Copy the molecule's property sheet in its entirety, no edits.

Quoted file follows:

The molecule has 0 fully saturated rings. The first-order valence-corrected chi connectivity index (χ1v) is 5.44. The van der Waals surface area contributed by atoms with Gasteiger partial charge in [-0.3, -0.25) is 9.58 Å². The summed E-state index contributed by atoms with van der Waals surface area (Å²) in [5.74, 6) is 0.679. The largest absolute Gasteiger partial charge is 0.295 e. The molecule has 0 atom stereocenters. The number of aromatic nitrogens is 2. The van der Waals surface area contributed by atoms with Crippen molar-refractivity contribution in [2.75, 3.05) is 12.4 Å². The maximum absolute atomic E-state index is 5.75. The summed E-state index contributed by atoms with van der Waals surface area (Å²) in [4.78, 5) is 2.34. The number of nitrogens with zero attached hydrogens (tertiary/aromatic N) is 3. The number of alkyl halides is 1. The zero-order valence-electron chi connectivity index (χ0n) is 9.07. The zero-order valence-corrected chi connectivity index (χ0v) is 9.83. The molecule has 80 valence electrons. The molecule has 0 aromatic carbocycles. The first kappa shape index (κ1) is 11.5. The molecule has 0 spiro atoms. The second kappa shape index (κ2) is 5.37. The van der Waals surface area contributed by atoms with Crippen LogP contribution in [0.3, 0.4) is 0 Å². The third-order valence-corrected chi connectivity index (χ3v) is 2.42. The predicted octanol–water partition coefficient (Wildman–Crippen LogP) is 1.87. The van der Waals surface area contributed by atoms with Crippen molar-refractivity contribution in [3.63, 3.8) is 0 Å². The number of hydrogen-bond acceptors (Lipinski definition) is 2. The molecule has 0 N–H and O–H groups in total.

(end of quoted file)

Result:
The molecule has 0 fully saturated rings. The first-order valence-corrected chi connectivity index (χ1v) is 5.44. The van der Waals surface area contributed by atoms with Gasteiger partial charge in [-0.3, -0.25) is 9.58 Å². The summed E-state index contributed by atoms with van der Waals surface area (Å²) in [5.74, 6) is 0.679. The largest absolute Gasteiger partial charge is 0.295 e. The molecule has 0 atom stereocenters. The number of aromatic nitrogens is 2. The van der Waals surface area contributed by atoms with Crippen molar-refractivity contribution in [2.75, 3.05) is 12.4 Å². The maximum absolute atomic E-state index is 5.75. The summed E-state index contributed by atoms with van der Waals surface area (Å²) in [4.78, 5) is 2.34. The number of nitrogens with zero attached hydrogens (tertiary/aromatic N) is 3. The number of alkyl halides is 1. The zero-order valence-electron chi connectivity index (χ0n) is 9.07. The zero-order valence-corrected chi connectivity index (χ0v) is 9.83. The molecule has 80 valence electrons. The molecule has 0 aromatic carbocycles. The first kappa shape index (κ1) is 11.5. The molecule has 0 spiro atoms. The second kappa shape index (κ2) is 5.37. The van der Waals surface area contributed by atoms with Crippen LogP contribution in [0.3, 0.4) is 0 Å². The third-order valence-corrected chi connectivity index (χ3v) is 2.42. The predicted octanol–water partition coefficient (Wildman–Crippen LogP) is 1.87. The van der Waals surface area contributed by atoms with Crippen molar-refractivity contribution in [3.63, 3.8) is 0 Å². The number of hydrogen-bond acceptors (Lipinski definition) is 2. The molecule has 0 N–H and O–H groups in total.